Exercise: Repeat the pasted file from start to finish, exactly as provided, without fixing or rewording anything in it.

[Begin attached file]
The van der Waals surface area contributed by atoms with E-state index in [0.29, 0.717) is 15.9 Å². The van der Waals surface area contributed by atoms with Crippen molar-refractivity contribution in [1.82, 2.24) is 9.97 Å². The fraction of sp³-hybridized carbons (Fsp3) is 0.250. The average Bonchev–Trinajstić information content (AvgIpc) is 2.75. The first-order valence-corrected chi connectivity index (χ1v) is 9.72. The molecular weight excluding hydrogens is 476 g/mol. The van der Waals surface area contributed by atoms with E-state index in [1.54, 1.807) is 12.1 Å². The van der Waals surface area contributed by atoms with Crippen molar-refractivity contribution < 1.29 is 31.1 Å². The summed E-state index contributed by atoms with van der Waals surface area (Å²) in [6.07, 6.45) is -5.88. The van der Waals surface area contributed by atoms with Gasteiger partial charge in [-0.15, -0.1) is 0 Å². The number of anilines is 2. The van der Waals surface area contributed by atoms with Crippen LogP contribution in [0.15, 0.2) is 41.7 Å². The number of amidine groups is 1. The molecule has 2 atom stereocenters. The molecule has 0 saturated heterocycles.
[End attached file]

The van der Waals surface area contributed by atoms with E-state index in [0.29, 0.717) is 15.9 Å². The van der Waals surface area contributed by atoms with Crippen molar-refractivity contribution in [1.82, 2.24) is 9.97 Å². The fraction of sp³-hybridized carbons (Fsp3) is 0.250. The average Bonchev–Trinajstić information content (AvgIpc) is 2.75. The first-order valence-corrected chi connectivity index (χ1v) is 9.72. The molecular weight excluding hydrogens is 476 g/mol. The van der Waals surface area contributed by atoms with E-state index in [1.54, 1.807) is 12.1 Å². The van der Waals surface area contributed by atoms with Crippen molar-refractivity contribution < 1.29 is 31.1 Å². The summed E-state index contributed by atoms with van der Waals surface area (Å²) in [6.07, 6.45) is -5.88. The van der Waals surface area contributed by atoms with Gasteiger partial charge in [-0.15, -0.1) is 0 Å². The number of anilines is 2. The van der Waals surface area contributed by atoms with Crippen LogP contribution in [0.15, 0.2) is 41.7 Å². The number of amidine groups is 1. The molecule has 2 atom stereocenters. The molecule has 0 saturated heterocycles.